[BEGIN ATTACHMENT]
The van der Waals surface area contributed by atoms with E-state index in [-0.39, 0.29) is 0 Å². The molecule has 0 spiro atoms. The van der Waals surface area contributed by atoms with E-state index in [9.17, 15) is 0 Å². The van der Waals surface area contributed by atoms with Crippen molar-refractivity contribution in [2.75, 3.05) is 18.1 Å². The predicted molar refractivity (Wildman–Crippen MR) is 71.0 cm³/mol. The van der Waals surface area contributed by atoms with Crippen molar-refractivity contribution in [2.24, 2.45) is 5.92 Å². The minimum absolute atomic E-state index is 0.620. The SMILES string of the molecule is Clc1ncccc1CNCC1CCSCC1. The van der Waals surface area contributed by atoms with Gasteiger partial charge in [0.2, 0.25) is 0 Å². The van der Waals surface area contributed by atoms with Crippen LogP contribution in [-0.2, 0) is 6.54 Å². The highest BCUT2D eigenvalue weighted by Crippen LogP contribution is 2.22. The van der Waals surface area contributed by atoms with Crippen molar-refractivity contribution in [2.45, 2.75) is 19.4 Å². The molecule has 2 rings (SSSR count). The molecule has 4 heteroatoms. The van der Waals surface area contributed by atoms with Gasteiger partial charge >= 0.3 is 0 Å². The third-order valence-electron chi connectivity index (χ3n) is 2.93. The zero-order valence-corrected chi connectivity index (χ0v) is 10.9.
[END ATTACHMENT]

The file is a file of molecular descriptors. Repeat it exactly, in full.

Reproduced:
The van der Waals surface area contributed by atoms with E-state index in [-0.39, 0.29) is 0 Å². The molecule has 0 spiro atoms. The van der Waals surface area contributed by atoms with E-state index in [9.17, 15) is 0 Å². The van der Waals surface area contributed by atoms with Crippen molar-refractivity contribution in [2.75, 3.05) is 18.1 Å². The predicted molar refractivity (Wildman–Crippen MR) is 71.0 cm³/mol. The van der Waals surface area contributed by atoms with Crippen molar-refractivity contribution in [2.24, 2.45) is 5.92 Å². The minimum absolute atomic E-state index is 0.620. The SMILES string of the molecule is Clc1ncccc1CNCC1CCSCC1. The van der Waals surface area contributed by atoms with Gasteiger partial charge in [0.2, 0.25) is 0 Å². The van der Waals surface area contributed by atoms with Crippen LogP contribution in [-0.2, 0) is 6.54 Å². The highest BCUT2D eigenvalue weighted by Crippen LogP contribution is 2.22. The van der Waals surface area contributed by atoms with Crippen molar-refractivity contribution in [2.45, 2.75) is 19.4 Å². The molecule has 2 rings (SSSR count). The molecule has 4 heteroatoms. The van der Waals surface area contributed by atoms with Gasteiger partial charge >= 0.3 is 0 Å². The third-order valence-electron chi connectivity index (χ3n) is 2.93. The zero-order valence-corrected chi connectivity index (χ0v) is 10.9.